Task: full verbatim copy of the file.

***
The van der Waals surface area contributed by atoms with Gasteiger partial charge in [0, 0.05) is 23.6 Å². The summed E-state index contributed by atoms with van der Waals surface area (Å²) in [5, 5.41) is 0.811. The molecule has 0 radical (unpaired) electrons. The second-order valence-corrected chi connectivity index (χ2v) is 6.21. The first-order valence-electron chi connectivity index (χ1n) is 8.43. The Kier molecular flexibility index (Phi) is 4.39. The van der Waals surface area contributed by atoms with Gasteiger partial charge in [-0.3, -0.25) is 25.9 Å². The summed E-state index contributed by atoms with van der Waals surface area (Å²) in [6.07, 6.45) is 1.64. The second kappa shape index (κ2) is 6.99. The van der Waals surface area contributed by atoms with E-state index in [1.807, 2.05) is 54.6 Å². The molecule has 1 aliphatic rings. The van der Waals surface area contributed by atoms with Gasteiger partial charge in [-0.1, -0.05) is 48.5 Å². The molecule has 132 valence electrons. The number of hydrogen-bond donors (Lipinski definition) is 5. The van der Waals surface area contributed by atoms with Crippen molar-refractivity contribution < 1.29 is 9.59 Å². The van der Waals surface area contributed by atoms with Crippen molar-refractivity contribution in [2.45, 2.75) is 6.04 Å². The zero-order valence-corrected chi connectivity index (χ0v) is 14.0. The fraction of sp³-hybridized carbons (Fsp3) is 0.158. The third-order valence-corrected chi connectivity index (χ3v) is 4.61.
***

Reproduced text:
The van der Waals surface area contributed by atoms with Gasteiger partial charge in [0, 0.05) is 23.6 Å². The summed E-state index contributed by atoms with van der Waals surface area (Å²) in [5, 5.41) is 0.811. The molecule has 0 radical (unpaired) electrons. The second-order valence-corrected chi connectivity index (χ2v) is 6.21. The first-order valence-electron chi connectivity index (χ1n) is 8.43. The Kier molecular flexibility index (Phi) is 4.39. The van der Waals surface area contributed by atoms with Gasteiger partial charge in [-0.3, -0.25) is 25.9 Å². The summed E-state index contributed by atoms with van der Waals surface area (Å²) in [6.07, 6.45) is 1.64. The second kappa shape index (κ2) is 6.99. The van der Waals surface area contributed by atoms with E-state index in [1.807, 2.05) is 54.6 Å². The molecule has 1 aliphatic rings. The van der Waals surface area contributed by atoms with Gasteiger partial charge in [-0.1, -0.05) is 48.5 Å². The molecule has 132 valence electrons. The number of hydrogen-bond donors (Lipinski definition) is 5. The van der Waals surface area contributed by atoms with Crippen molar-refractivity contribution < 1.29 is 9.59 Å². The van der Waals surface area contributed by atoms with Crippen molar-refractivity contribution in [2.45, 2.75) is 6.04 Å². The zero-order valence-corrected chi connectivity index (χ0v) is 14.0. The fraction of sp³-hybridized carbons (Fsp3) is 0.158. The third-order valence-corrected chi connectivity index (χ3v) is 4.61.